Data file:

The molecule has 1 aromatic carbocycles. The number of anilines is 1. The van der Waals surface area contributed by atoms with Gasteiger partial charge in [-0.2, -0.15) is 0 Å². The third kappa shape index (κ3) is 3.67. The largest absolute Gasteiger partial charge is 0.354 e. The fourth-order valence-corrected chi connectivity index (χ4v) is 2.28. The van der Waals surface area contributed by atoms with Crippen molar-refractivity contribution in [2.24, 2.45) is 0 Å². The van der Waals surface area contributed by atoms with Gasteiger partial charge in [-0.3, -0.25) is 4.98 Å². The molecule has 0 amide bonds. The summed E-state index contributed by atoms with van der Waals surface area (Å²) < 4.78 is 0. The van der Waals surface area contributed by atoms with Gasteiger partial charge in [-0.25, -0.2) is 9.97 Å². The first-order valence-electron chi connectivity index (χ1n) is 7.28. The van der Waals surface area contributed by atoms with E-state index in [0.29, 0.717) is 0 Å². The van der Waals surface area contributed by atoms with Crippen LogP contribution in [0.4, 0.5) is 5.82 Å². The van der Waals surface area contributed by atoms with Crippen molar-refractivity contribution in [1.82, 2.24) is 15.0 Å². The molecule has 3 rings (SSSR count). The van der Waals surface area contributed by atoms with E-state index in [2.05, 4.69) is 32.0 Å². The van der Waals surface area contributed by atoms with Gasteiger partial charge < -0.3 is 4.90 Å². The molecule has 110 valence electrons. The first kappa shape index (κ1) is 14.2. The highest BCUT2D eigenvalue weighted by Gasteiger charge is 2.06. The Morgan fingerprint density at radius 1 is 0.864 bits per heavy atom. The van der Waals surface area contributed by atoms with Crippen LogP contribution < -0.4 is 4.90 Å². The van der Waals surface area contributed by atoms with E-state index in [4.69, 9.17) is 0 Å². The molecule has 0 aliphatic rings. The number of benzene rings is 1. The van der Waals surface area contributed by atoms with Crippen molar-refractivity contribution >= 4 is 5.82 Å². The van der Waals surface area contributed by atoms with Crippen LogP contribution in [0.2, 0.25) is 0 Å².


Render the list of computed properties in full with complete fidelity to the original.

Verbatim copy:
The molecule has 1 aromatic carbocycles. The number of anilines is 1. The van der Waals surface area contributed by atoms with Gasteiger partial charge in [-0.2, -0.15) is 0 Å². The third kappa shape index (κ3) is 3.67. The largest absolute Gasteiger partial charge is 0.354 e. The fourth-order valence-corrected chi connectivity index (χ4v) is 2.28. The van der Waals surface area contributed by atoms with Crippen molar-refractivity contribution in [2.24, 2.45) is 0 Å². The van der Waals surface area contributed by atoms with Gasteiger partial charge in [-0.3, -0.25) is 4.98 Å². The molecule has 0 amide bonds. The summed E-state index contributed by atoms with van der Waals surface area (Å²) < 4.78 is 0. The van der Waals surface area contributed by atoms with Gasteiger partial charge in [-0.25, -0.2) is 9.97 Å². The first-order valence-electron chi connectivity index (χ1n) is 7.28. The van der Waals surface area contributed by atoms with E-state index in [0.29, 0.717) is 0 Å². The van der Waals surface area contributed by atoms with Crippen LogP contribution in [0.4, 0.5) is 5.82 Å². The van der Waals surface area contributed by atoms with Crippen molar-refractivity contribution in [1.82, 2.24) is 15.0 Å². The molecule has 3 rings (SSSR count). The van der Waals surface area contributed by atoms with E-state index in [2.05, 4.69) is 32.0 Å². The van der Waals surface area contributed by atoms with Gasteiger partial charge < -0.3 is 4.90 Å². The molecule has 110 valence electrons. The first kappa shape index (κ1) is 14.2. The highest BCUT2D eigenvalue weighted by Gasteiger charge is 2.06. The Morgan fingerprint density at radius 1 is 0.864 bits per heavy atom. The van der Waals surface area contributed by atoms with Crippen LogP contribution < -0.4 is 4.90 Å². The van der Waals surface area contributed by atoms with E-state index in [4.69, 9.17) is 0 Å². The molecule has 0 aliphatic rings. The number of benzene rings is 1. The van der Waals surface area contributed by atoms with Crippen molar-refractivity contribution >= 4 is 5.82 Å². The van der Waals surface area contributed by atoms with Crippen LogP contribution in [0.2, 0.25) is 0 Å².